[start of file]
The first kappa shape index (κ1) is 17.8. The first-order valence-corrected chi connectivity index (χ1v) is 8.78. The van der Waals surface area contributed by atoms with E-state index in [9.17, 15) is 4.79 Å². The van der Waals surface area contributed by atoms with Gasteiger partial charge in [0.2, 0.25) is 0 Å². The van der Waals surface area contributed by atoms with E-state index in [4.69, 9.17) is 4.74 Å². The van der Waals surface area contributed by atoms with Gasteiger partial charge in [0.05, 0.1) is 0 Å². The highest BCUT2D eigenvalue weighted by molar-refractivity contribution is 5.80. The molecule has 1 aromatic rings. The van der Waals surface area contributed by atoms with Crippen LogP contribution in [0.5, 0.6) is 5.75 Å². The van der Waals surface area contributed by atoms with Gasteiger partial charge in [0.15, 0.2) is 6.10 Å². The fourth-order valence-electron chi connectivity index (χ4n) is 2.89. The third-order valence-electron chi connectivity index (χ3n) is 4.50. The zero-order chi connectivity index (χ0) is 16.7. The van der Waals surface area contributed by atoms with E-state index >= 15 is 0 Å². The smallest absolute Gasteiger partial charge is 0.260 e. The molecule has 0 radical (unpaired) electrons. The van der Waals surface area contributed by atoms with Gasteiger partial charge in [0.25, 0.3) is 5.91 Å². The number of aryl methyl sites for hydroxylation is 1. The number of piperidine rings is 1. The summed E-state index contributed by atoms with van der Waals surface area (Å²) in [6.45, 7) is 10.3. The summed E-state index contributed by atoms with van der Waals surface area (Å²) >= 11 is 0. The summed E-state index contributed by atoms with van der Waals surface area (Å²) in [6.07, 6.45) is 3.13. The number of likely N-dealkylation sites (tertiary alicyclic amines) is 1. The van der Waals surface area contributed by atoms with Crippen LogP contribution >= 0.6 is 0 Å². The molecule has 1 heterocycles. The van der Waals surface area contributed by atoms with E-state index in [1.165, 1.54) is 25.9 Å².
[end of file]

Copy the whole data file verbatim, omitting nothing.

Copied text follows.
The first kappa shape index (κ1) is 17.8. The first-order valence-corrected chi connectivity index (χ1v) is 8.78. The van der Waals surface area contributed by atoms with E-state index in [9.17, 15) is 4.79 Å². The van der Waals surface area contributed by atoms with Gasteiger partial charge in [0.2, 0.25) is 0 Å². The van der Waals surface area contributed by atoms with E-state index in [4.69, 9.17) is 4.74 Å². The van der Waals surface area contributed by atoms with Gasteiger partial charge in [0.05, 0.1) is 0 Å². The highest BCUT2D eigenvalue weighted by molar-refractivity contribution is 5.80. The molecule has 1 aromatic rings. The van der Waals surface area contributed by atoms with Crippen LogP contribution in [0.5, 0.6) is 5.75 Å². The van der Waals surface area contributed by atoms with Gasteiger partial charge in [0.15, 0.2) is 6.10 Å². The fourth-order valence-electron chi connectivity index (χ4n) is 2.89. The third-order valence-electron chi connectivity index (χ3n) is 4.50. The zero-order chi connectivity index (χ0) is 16.7. The van der Waals surface area contributed by atoms with E-state index >= 15 is 0 Å². The smallest absolute Gasteiger partial charge is 0.260 e. The molecule has 0 radical (unpaired) electrons. The van der Waals surface area contributed by atoms with Gasteiger partial charge in [0.25, 0.3) is 5.91 Å². The number of aryl methyl sites for hydroxylation is 1. The number of piperidine rings is 1. The summed E-state index contributed by atoms with van der Waals surface area (Å²) in [6.45, 7) is 10.3. The summed E-state index contributed by atoms with van der Waals surface area (Å²) >= 11 is 0. The summed E-state index contributed by atoms with van der Waals surface area (Å²) in [6.07, 6.45) is 3.13. The number of likely N-dealkylation sites (tertiary alicyclic amines) is 1. The van der Waals surface area contributed by atoms with Crippen LogP contribution >= 0.6 is 0 Å². The molecule has 1 heterocycles. The van der Waals surface area contributed by atoms with E-state index in [1.165, 1.54) is 25.9 Å².